Nowhere to go but up
For: Dia Sin Carro has been getting steadily better as the city’s public transit systems expands, says Andrés Felipe Vergara
Dia Sin Carro, or No Car Day, is an educational initiative that seeks to modify people’s transport habits and get them to think about getting around Bogota in a more sustainable way.
The first No Car Day took place 15 years ago after the initiative was ratified in a referendum. Yes, there were loud cries of protest by some sectors of society and some in the business community. But No Car Day exists because the majority of Bogota’s voters wanted it.
No one is saying that the city’s public transit system is perfect, and many of the complaints against it are valid. The first few No Car Days took place when the Transmilenio system was new, and many of the bicycle paths were still under construction. But the city has improved immensely over the years, and access to alternative forms of transport will continue to improve.
The fundamental purpose of No Car Day is to change the mindset of Bogota’s commuters. More than 80 percent of Bogotanos already get around the city every day without a car and for thousands more a bicycle is not just a fun way to exercise but their primary mode of transportation. The more people riding bicycles, the less crowded and better functioning the Transmilenio and SITP systems will be.
It is also important to note that only 15 percent of commuters use a private car, but they occupy 90 percent of the city’s roads.
And more than half of those -as many as 60 percent!- are occupied only by the driver.
But the goal here isn’t to make cars the enemy. The city government has also encouraged people to start car-pooling through a number of education campaigns.
The city should move forward with its infrastructure investments, and continue to make it more attractive for people to take public transport, cycle, or walk – instead of hopping in their cars.
But this will take time, funding to expand and improve the Transmilenio and SITP systems, and of course, the educational component that comes with No Car Day.
Andrés Felipe Vergara is the founder of the Ciclopaseo Wednesdays cycling club, and currently serves on the City Government’s ‘active modes of transportation’ initiative.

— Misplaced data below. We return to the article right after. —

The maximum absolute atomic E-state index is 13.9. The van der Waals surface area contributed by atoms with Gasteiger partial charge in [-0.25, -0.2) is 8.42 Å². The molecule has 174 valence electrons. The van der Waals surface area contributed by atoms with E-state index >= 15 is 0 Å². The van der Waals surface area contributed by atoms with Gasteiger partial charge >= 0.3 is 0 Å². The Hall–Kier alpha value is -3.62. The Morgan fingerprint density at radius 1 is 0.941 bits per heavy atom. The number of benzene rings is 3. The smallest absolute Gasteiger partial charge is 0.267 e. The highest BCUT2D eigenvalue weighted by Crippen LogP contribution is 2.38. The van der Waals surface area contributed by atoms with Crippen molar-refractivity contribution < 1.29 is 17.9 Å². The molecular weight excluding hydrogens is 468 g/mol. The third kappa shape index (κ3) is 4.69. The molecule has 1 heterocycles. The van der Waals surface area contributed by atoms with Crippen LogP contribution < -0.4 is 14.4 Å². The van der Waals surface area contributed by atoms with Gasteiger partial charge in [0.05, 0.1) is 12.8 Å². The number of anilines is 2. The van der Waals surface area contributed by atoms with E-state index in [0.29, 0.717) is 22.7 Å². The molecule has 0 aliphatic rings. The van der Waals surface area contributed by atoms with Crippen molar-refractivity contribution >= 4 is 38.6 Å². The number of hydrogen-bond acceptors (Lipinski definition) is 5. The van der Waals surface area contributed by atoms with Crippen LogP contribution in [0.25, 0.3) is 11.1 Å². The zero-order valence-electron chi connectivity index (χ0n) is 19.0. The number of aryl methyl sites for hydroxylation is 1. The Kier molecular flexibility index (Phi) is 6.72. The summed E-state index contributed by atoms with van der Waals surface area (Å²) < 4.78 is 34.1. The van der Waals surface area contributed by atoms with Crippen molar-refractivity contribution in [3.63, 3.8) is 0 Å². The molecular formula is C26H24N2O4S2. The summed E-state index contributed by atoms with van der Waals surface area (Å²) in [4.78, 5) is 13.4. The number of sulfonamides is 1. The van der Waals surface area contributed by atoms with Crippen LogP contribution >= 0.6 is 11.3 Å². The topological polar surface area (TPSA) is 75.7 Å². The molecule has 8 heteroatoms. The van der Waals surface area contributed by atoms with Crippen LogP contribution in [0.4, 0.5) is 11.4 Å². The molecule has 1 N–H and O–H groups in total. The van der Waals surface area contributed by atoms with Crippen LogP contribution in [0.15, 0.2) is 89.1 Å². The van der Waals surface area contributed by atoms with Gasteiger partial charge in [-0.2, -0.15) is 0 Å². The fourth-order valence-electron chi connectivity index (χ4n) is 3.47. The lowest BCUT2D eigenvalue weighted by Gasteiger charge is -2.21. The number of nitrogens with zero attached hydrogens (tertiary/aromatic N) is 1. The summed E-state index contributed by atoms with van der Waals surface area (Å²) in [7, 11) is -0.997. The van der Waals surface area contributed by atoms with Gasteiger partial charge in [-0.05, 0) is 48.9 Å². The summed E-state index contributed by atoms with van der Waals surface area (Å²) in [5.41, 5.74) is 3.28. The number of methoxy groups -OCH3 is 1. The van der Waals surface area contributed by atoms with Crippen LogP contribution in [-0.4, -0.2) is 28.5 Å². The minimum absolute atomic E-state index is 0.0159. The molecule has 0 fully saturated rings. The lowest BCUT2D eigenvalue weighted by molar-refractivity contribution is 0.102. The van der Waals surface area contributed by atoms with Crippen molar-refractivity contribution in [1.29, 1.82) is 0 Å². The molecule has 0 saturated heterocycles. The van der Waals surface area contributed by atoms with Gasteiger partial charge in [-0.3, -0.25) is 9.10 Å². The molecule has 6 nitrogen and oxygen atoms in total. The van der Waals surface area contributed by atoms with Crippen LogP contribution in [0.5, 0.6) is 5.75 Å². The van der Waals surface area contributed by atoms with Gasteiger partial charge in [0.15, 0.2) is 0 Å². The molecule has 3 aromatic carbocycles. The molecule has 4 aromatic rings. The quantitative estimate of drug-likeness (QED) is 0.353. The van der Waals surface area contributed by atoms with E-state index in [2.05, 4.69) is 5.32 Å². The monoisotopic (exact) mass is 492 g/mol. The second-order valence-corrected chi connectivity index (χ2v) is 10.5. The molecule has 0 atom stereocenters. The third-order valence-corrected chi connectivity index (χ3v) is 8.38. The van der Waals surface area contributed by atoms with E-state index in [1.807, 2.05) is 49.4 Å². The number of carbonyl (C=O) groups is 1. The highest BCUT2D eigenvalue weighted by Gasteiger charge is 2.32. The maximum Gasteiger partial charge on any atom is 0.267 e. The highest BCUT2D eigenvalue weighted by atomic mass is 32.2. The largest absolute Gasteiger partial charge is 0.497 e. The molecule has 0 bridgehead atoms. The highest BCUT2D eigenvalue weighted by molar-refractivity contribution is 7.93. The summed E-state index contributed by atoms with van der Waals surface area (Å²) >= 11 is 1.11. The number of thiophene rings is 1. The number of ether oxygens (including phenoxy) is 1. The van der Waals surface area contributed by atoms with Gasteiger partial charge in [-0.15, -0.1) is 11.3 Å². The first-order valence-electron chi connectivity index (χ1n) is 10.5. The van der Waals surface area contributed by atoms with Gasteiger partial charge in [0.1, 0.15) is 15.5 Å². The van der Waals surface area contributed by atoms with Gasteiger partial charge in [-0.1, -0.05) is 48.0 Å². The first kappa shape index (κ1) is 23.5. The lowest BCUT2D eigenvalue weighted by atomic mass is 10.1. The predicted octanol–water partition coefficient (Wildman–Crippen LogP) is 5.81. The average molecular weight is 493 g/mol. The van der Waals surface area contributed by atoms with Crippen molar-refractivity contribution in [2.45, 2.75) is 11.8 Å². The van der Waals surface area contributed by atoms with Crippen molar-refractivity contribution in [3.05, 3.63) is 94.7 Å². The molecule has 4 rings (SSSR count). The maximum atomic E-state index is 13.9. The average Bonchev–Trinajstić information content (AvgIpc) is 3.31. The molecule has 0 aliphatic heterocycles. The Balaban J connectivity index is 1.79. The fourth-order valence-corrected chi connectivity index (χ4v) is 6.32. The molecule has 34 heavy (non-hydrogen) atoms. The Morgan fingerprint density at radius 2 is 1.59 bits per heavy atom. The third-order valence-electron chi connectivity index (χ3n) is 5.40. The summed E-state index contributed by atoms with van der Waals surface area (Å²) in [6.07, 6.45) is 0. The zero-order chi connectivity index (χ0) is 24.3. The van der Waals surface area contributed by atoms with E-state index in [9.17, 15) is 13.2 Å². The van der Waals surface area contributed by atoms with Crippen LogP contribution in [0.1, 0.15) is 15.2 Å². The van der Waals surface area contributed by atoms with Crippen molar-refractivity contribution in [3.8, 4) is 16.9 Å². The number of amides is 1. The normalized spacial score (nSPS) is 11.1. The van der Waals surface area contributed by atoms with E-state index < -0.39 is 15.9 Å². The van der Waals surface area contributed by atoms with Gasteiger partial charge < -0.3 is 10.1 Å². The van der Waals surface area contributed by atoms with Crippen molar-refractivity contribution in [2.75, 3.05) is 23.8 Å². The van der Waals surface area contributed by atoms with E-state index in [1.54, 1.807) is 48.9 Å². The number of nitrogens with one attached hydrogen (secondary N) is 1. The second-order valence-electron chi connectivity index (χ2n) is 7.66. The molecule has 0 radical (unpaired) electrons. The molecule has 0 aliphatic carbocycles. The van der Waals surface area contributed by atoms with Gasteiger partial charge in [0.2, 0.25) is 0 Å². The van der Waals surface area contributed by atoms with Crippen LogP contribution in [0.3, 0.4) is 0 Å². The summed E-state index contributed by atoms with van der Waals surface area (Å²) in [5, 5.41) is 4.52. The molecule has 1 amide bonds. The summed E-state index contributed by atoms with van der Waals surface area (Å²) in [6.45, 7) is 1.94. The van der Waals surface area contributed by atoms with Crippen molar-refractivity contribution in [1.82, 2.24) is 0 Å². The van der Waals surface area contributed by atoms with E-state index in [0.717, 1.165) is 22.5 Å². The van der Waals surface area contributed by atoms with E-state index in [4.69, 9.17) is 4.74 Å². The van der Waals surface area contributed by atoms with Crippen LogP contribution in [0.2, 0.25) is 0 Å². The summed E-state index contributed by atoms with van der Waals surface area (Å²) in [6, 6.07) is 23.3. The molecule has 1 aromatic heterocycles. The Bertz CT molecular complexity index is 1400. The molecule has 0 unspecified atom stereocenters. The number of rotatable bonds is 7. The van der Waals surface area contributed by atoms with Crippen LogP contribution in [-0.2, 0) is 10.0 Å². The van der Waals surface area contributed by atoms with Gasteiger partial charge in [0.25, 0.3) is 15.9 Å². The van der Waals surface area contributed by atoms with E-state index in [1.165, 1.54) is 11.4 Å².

Against: Dia Sin Carro is an insufficient solution to the city’s problems, and makes life harder for Bogota’s working poor, argues Kevin Howlett
I have no problem with encouraging people out of their cars. Nor is there anything wrong with developing mass environmental consciousness.
The problem with No Car Day is that it tackles the symptoms, not the causes, of Bogota’s problems.
Successive governments have failed dismally to invest in Bogota’s transport network. There are not enough roads, not enough buses, no metro and no new Transmilenio lines. This means that, for many, there is no alternative to driving. Imagine if Bogota’s eight million souls tried to cram themselves onto the Transmilenio.
No Car Day is meaningless populism, irrelevant in the face of the real problems that the city faces. One of the most depressing things about the initiative is that it is the poor who really suffer.
The Strata 6 lot are pushed into their white private taxis, some of the middle classes into the yellow taxis, while the poor are forced to descend through various circles of hell as they push, shove and fight their way onto the even-more-crowded-than-usual red or green buses.
No Car Day is great business for Bogota’s taxi cartel, who surely see record revenues.
Okay, No Car Day is also good for cyclists. Great. That’s fine if you’re middle class or live in Chapinero Alto or Chico. But I can’t see many people stomaching the bike ride into the centre from Soacha, Kennedy, or Engativa.
No Car Day is just a diversion. A day later, the trancones and pollution are back, and the cyclists are fearing for their lives again. Mr. Petro can have as many No Car Days as he likes, but unless he delivers with real and fundamental change to Bogota’s public transport network they will mean nothing.
The first No Car Day was brought in by Enrique Peñalosa in 2000 at the same time his government built the Transmilenio. He wanted to change attitudes to public transport, and did so by giving people an alternative to the car. Mr Petro should take note.
The city cannot stomach such a poverty of ambition from its government.
Kevin Howlett is the founder of the colombia-poltics.com blog and has appeared as a panellist on numerous Colombian television programs. He has been in Colombia for four years.
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